I have been back in the States for exactly a month now. Culture shock began the moment I was greeted heartily by the "Welcome home" of the smiling, Southern-drawling customs official at the airport. And the culture shock moments have been adding up though ever since. Here are eleven for starters:
-I must drive to the grocery store now rather than walk or ride the subway. Sometimes I need to get back in the car if I want to visit the store... next door.
-Everyone greets me with a big smile and a beautiful tone of informality.
-The check-out ladies at the store gladly bag my groceries, even though they seem shocked if when I present my own canvas bag or decline to use any bag at all.
-Recycling in the US is about a decade behind Europe.
-Air-conditioning exists. Americans don't fear drafts like the Germans do. Thankfully.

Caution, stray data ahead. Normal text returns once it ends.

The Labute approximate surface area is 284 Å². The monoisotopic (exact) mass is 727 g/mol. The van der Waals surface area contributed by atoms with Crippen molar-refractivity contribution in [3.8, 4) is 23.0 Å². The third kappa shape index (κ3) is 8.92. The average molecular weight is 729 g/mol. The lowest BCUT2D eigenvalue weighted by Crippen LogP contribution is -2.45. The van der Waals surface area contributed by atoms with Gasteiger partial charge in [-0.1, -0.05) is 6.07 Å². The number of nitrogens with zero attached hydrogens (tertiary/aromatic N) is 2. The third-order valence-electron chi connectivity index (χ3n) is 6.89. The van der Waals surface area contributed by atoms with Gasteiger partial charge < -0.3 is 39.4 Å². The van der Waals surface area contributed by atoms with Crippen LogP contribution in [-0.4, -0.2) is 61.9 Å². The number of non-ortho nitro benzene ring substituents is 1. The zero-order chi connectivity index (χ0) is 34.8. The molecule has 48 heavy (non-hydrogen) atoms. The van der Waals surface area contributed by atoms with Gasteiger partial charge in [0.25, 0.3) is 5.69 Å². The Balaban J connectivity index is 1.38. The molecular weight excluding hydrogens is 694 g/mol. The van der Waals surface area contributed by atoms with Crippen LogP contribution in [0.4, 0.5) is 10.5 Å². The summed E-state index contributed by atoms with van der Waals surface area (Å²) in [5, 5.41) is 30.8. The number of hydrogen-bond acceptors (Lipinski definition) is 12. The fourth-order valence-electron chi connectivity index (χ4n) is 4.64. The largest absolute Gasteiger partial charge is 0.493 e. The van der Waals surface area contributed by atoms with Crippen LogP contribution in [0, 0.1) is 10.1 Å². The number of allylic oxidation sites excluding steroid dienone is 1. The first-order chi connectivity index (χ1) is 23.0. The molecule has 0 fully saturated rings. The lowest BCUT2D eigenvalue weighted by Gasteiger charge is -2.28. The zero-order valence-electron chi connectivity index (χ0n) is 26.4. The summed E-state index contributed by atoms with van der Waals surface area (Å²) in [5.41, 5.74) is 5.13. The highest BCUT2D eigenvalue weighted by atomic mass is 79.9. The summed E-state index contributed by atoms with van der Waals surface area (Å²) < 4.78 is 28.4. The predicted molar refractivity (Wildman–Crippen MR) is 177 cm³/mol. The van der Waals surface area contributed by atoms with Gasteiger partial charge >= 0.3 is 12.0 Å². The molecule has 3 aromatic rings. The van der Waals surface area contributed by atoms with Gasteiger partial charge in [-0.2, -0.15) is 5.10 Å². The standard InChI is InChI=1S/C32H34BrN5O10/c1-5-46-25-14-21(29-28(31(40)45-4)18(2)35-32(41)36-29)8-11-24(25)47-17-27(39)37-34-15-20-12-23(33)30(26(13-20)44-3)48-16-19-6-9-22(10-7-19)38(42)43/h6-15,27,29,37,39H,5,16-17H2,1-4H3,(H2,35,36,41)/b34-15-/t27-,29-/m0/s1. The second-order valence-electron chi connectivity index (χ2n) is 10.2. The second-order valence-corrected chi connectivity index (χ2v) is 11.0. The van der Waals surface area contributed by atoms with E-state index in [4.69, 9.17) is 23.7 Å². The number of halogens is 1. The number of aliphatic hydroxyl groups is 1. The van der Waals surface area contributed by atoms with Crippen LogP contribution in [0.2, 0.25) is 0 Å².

-I have two hundred TV channels to choose from rather than twenty. I've quickly realized, however, that more does not equal better.
-Americans wear more colorful clothing and more shorts, and flip-flops seem to be required attire in warm weather months. The very sound of flip-flops is unescapable. I haven't decided how I feel about this yet.
-My pockets are lighter because I lack one- and two-Euro coins.
-A liter of Coke once again costs noticeably less than a liter of beer. I preferred it the other way around.
-I must calculate for tips again at restaurants. This is a royal pain.
-Umlauts no longer adorn signs.
So, our life with umlauts has come to its end, but readjusting to life without umlauts might take a little more time. I will probably still add a few more entries over the next few weeks to wrap up my reflections on the past year. Stay tuned.